10 Ways To Boost Your Mental Health Using The Nature On Your Doorstep

Wednesday 10th May 2017

Mental Health Awareness Week 2017

Mental Health Awareness week starts with the stark fact that 1/6 people report experiencing a common mental health problem, such as anxiety or depression in any given week.

The Wildlife Trust for Birmingham and the Black Country is pioneering a Health and Wellbeing Course to help people use nature to look after their mental health.

A report released by Natural England, the Government agency responsible for nature, in February 2016, looked at care farming, conservation and social and therapeutic horticulture and found evidence that they provide an important and cost effective way of supporting mental health services. It noted that projects are already making a difference to people’s lives and bringing a range of positive benefits for those with existing mental ill health, including a reduction in depression, anxiety, and stress symptoms, and an improvement in dementia-related symptoms.

It is estimated that the local NHS could save £104m per year if everyone has access to quality green space.

However 56% of UK species are in decline and precious wildlife habitats have been wiped out with just 3% of the wildflower meadows we had in the 1930s still in existence.

The Wildlife Trust for Birmingham and the Black Country is piloting an innovative approach to protect wildlife and nature. The Trust believes that by helping people learn how to take care of their mental health using nature, they will value the benefits and value nature, wanting to protect and conserve it so wildlife can thrive. Their first Health and Wellbeing course will run from this June.

10 simple ways to boost your mental health using the nature on your doorstep


1. Join a volunteer conservation group. Volunteering, learning new skills and meeting people can lead to an increased sense of purpose and achievement, which increases self-esteem and guards us from anxiety and depression. All our groups are small, friendly and welcoming to beginners.

2. Take your morning coffee outside, sit in the garden in the quiet morning, listen to the birds, take deep slow breaths and relax for five minutes.

3. Let your child go wild! Join a forest school, build a den, go to a free family activity session at one of The Trust’s outdoor education centres like EcoPark in Small Heath that they’re able to run thanks to players of People’s Postcode Lottery. Help children learn to value nature so they grow up wanting to protect it.

4. Tune in to nature. Sit in a quiet outside space, close your eyes and see what you can hear. Can you hear different bird calls? Insects buzzing? The wind in the trees? The pond rippling? Empty your mind and let nature’s sounds wash over you. For a few minutes your worries can slip away as you appreciate that the world will keep turning, the birds will keep singing and the trees will keep growing even if your printer has run out of ink, you still haven’t done a weekly shop and you have a list as long as your arm of jobs to get done today.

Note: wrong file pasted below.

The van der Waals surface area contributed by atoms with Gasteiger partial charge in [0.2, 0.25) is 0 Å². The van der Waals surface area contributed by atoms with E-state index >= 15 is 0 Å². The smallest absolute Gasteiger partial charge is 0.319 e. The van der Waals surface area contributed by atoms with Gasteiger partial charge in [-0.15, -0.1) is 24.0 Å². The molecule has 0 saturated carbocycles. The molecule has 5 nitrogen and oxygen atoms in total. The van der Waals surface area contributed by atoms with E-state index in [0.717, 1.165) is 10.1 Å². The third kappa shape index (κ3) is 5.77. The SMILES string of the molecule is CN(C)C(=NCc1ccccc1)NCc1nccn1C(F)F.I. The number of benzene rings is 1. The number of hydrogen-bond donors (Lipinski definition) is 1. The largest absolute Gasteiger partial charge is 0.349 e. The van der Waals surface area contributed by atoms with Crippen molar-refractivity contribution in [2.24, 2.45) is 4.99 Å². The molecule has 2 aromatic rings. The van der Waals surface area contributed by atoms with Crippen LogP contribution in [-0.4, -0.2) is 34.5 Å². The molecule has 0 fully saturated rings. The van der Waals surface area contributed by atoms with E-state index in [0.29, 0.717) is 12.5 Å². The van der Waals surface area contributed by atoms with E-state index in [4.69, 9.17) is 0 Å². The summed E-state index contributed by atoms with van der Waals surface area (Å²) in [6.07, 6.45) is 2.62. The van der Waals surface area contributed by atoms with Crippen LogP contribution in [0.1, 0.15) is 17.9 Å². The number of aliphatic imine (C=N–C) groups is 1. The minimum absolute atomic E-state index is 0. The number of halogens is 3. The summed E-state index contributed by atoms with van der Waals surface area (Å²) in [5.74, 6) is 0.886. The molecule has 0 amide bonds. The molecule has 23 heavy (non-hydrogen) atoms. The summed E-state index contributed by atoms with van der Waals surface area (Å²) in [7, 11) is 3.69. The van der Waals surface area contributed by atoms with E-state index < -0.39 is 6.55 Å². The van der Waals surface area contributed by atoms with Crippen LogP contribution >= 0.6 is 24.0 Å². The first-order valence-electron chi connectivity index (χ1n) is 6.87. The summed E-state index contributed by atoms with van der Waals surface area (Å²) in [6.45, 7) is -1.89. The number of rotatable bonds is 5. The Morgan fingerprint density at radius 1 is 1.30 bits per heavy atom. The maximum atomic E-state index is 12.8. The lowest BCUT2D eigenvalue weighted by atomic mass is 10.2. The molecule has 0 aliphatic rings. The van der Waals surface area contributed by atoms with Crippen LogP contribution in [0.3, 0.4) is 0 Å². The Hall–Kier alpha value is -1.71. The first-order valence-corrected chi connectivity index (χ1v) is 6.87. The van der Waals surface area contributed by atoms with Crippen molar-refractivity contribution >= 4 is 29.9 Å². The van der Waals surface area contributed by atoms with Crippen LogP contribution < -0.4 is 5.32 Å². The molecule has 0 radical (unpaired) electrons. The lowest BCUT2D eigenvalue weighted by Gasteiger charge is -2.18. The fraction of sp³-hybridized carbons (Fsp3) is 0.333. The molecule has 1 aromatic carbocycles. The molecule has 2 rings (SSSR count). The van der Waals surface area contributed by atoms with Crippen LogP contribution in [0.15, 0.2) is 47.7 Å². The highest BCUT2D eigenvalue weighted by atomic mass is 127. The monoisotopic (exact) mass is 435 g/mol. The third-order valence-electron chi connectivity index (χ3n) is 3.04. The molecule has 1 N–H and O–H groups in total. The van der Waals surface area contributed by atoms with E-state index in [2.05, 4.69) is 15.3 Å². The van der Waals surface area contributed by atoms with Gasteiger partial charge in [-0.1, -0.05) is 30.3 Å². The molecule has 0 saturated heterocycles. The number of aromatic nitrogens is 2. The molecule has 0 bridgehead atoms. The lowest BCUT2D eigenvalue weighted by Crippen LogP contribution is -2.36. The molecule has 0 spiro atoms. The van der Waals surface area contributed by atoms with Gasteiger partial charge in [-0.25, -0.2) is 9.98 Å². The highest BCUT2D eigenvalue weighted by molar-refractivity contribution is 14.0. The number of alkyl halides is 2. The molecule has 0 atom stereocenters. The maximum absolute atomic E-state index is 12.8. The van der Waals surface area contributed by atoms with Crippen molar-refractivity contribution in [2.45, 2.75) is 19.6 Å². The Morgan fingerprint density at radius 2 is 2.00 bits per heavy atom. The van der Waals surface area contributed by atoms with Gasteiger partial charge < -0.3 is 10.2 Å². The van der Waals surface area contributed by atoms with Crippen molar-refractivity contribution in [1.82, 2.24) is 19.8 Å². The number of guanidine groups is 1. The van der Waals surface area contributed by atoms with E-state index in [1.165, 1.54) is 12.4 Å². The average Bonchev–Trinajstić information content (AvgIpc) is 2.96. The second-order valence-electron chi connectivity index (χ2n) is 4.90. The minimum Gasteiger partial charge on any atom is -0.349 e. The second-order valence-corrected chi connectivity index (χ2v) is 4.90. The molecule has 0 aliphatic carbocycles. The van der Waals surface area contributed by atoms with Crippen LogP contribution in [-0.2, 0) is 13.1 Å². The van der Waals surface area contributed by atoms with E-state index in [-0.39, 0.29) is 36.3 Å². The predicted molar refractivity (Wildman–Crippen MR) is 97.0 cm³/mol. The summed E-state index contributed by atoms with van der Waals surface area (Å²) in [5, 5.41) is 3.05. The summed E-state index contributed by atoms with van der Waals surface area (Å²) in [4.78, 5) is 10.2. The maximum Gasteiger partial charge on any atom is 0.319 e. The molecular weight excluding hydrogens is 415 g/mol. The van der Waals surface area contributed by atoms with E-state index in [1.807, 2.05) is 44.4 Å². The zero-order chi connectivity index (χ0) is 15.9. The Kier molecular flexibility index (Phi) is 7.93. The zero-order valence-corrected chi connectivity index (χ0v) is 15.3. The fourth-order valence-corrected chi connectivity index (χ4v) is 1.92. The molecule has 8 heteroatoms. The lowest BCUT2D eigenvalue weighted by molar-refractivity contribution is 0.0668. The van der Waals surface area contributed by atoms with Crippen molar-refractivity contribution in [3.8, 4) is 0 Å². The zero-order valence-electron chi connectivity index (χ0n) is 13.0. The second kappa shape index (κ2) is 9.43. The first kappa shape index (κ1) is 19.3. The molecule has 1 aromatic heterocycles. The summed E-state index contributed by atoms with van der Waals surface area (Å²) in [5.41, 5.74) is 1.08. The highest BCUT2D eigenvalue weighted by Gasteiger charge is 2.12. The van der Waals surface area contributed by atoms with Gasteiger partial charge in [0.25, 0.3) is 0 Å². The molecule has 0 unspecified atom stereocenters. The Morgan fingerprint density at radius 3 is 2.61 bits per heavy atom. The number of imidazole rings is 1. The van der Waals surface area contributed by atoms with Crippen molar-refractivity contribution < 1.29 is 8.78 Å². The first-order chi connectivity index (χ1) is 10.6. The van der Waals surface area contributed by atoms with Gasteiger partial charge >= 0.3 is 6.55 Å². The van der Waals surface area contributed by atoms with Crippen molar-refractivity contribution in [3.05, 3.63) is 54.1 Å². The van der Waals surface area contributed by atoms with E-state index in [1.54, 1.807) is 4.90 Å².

5. Find a FREE Active Parks session near you, take part in Tai Chi, a Couch to 5k running course, even outdoor Zumba. Just five minutes of gentle exercise in green space can boost your mental health – and everyone was a beginner once!

6. Discover a new green space near where you live or work – is there a park, a canal path or a wood you haven’t explored? Do you live near one of The Wildlife Trust for Birmingham and the Black Country‘s Nature Reserves, like Moseley Bog and Joy’s Wood or Deer’s Leap that you’ve never visited? Go and get (a little bit) lost and remember how it feels to be on an adventure. Let yourself be a kid for the day and leave your adult worries behind.

7. Grow something. If you have a garden plant a shrub or tree to attract pollinators like bees that are in decline, if you don’t grow some herbs on a window sill. Caring for a green shoot, however small, connects us to nature and makes us feel good.

8. Look around you, what wild flowers, bugs and animals are near you? Snap a picture and tweet them to #WildBirmingham or #WildBlackCountry and they will be entered into the official EcoRecord, the official ecology database that monitors changes over decades. Be part keeping an eye on our natural spaces.

9. Get in the habit of being in nature by signing up to #30DaysWild – a promise to do something wild every day in June, from holding your team meeting outside to taking half an hour to quietly watch the sunset, #30DaysWild helps you get in the habit of enjoying everyday nature every day. Sign up to get a FREE Activity pack. 

10. Find out more about The Wildlife Trust for Birmingham and the Black Country’s FREE 8 week Health and Wellbeing Course by calling Emma Sargent, Outreach Officer, 0121 454 1199